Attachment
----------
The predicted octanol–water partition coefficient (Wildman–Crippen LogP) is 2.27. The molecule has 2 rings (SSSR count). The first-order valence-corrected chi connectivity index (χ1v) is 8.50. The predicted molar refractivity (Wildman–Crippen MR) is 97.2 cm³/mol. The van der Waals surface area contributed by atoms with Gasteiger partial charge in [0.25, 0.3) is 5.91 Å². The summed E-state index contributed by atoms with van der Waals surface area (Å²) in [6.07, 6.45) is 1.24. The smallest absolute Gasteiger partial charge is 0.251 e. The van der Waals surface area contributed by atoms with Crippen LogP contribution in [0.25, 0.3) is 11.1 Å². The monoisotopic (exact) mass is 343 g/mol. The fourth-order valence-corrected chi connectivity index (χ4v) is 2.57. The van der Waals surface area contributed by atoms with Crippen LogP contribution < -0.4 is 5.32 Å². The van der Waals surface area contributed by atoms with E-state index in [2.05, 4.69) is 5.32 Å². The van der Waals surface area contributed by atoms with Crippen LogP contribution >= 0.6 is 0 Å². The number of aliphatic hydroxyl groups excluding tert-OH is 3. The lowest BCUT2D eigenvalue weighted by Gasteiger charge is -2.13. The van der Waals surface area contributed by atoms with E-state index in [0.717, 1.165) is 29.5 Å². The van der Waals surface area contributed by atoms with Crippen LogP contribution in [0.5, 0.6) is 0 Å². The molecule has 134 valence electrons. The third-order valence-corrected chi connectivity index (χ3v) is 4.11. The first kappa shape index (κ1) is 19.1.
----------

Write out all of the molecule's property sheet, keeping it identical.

The predicted octanol–water partition coefficient (Wildman–Crippen LogP) is 2.27. The molecule has 2 rings (SSSR count). The first-order valence-corrected chi connectivity index (χ1v) is 8.50. The predicted molar refractivity (Wildman–Crippen MR) is 97.2 cm³/mol. The van der Waals surface area contributed by atoms with Gasteiger partial charge in [0.25, 0.3) is 5.91 Å². The summed E-state index contributed by atoms with van der Waals surface area (Å²) in [6.07, 6.45) is 1.24. The smallest absolute Gasteiger partial charge is 0.251 e. The van der Waals surface area contributed by atoms with Crippen LogP contribution in [0.25, 0.3) is 11.1 Å². The monoisotopic (exact) mass is 343 g/mol. The fourth-order valence-corrected chi connectivity index (χ4v) is 2.57. The van der Waals surface area contributed by atoms with Crippen LogP contribution < -0.4 is 5.32 Å². The van der Waals surface area contributed by atoms with E-state index in [2.05, 4.69) is 5.32 Å². The van der Waals surface area contributed by atoms with Crippen LogP contribution >= 0.6 is 0 Å². The number of aliphatic hydroxyl groups excluding tert-OH is 3. The lowest BCUT2D eigenvalue weighted by Gasteiger charge is -2.13. The van der Waals surface area contributed by atoms with E-state index in [0.717, 1.165) is 29.5 Å². The van der Waals surface area contributed by atoms with Crippen LogP contribution in [0.5, 0.6) is 0 Å². The molecule has 134 valence electrons. The third-order valence-corrected chi connectivity index (χ3v) is 4.11. The first kappa shape index (κ1) is 19.1.